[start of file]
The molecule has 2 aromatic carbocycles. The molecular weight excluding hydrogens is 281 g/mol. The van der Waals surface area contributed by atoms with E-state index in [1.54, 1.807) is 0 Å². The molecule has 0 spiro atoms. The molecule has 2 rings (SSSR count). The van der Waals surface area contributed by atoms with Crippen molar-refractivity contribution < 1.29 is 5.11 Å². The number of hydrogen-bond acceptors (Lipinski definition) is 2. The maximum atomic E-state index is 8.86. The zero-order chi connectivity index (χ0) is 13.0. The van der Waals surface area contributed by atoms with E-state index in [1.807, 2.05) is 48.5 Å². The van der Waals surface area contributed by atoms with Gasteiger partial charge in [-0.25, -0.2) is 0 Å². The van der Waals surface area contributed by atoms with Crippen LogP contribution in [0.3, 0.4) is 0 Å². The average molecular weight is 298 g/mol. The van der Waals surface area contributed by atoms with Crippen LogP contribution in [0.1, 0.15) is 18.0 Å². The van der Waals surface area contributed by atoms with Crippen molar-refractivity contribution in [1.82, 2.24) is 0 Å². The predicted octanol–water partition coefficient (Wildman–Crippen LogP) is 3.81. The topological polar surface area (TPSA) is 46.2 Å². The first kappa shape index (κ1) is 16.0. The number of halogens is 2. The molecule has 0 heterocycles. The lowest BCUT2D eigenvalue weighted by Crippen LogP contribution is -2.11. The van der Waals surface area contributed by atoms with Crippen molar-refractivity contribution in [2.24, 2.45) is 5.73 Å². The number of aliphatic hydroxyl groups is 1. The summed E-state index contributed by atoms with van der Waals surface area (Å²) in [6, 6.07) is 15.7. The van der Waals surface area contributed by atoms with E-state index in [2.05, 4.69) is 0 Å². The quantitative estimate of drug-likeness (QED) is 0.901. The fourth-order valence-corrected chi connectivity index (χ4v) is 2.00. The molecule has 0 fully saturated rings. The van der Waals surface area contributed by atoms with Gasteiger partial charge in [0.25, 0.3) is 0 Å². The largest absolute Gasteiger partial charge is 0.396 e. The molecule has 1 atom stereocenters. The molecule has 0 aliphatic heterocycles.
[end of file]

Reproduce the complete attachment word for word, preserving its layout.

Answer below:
The molecule has 2 aromatic carbocycles. The molecular weight excluding hydrogens is 281 g/mol. The van der Waals surface area contributed by atoms with E-state index in [1.54, 1.807) is 0 Å². The molecule has 0 spiro atoms. The molecule has 2 rings (SSSR count). The van der Waals surface area contributed by atoms with Crippen molar-refractivity contribution < 1.29 is 5.11 Å². The number of hydrogen-bond acceptors (Lipinski definition) is 2. The maximum atomic E-state index is 8.86. The zero-order chi connectivity index (χ0) is 13.0. The van der Waals surface area contributed by atoms with E-state index in [1.807, 2.05) is 48.5 Å². The van der Waals surface area contributed by atoms with Gasteiger partial charge in [-0.25, -0.2) is 0 Å². The van der Waals surface area contributed by atoms with Crippen LogP contribution in [0.3, 0.4) is 0 Å². The average molecular weight is 298 g/mol. The van der Waals surface area contributed by atoms with Crippen LogP contribution in [0.1, 0.15) is 18.0 Å². The van der Waals surface area contributed by atoms with Crippen molar-refractivity contribution in [1.82, 2.24) is 0 Å². The predicted octanol–water partition coefficient (Wildman–Crippen LogP) is 3.81. The topological polar surface area (TPSA) is 46.2 Å². The first kappa shape index (κ1) is 16.0. The number of halogens is 2. The molecule has 0 heterocycles. The lowest BCUT2D eigenvalue weighted by Crippen LogP contribution is -2.11. The van der Waals surface area contributed by atoms with Crippen molar-refractivity contribution in [2.24, 2.45) is 5.73 Å². The number of aliphatic hydroxyl groups is 1. The summed E-state index contributed by atoms with van der Waals surface area (Å²) in [6, 6.07) is 15.7. The van der Waals surface area contributed by atoms with E-state index in [2.05, 4.69) is 0 Å². The quantitative estimate of drug-likeness (QED) is 0.901. The fourth-order valence-corrected chi connectivity index (χ4v) is 2.00. The molecule has 0 fully saturated rings. The van der Waals surface area contributed by atoms with Gasteiger partial charge in [0.25, 0.3) is 0 Å². The largest absolute Gasteiger partial charge is 0.396 e. The molecule has 1 atom stereocenters. The molecule has 0 aliphatic heterocycles.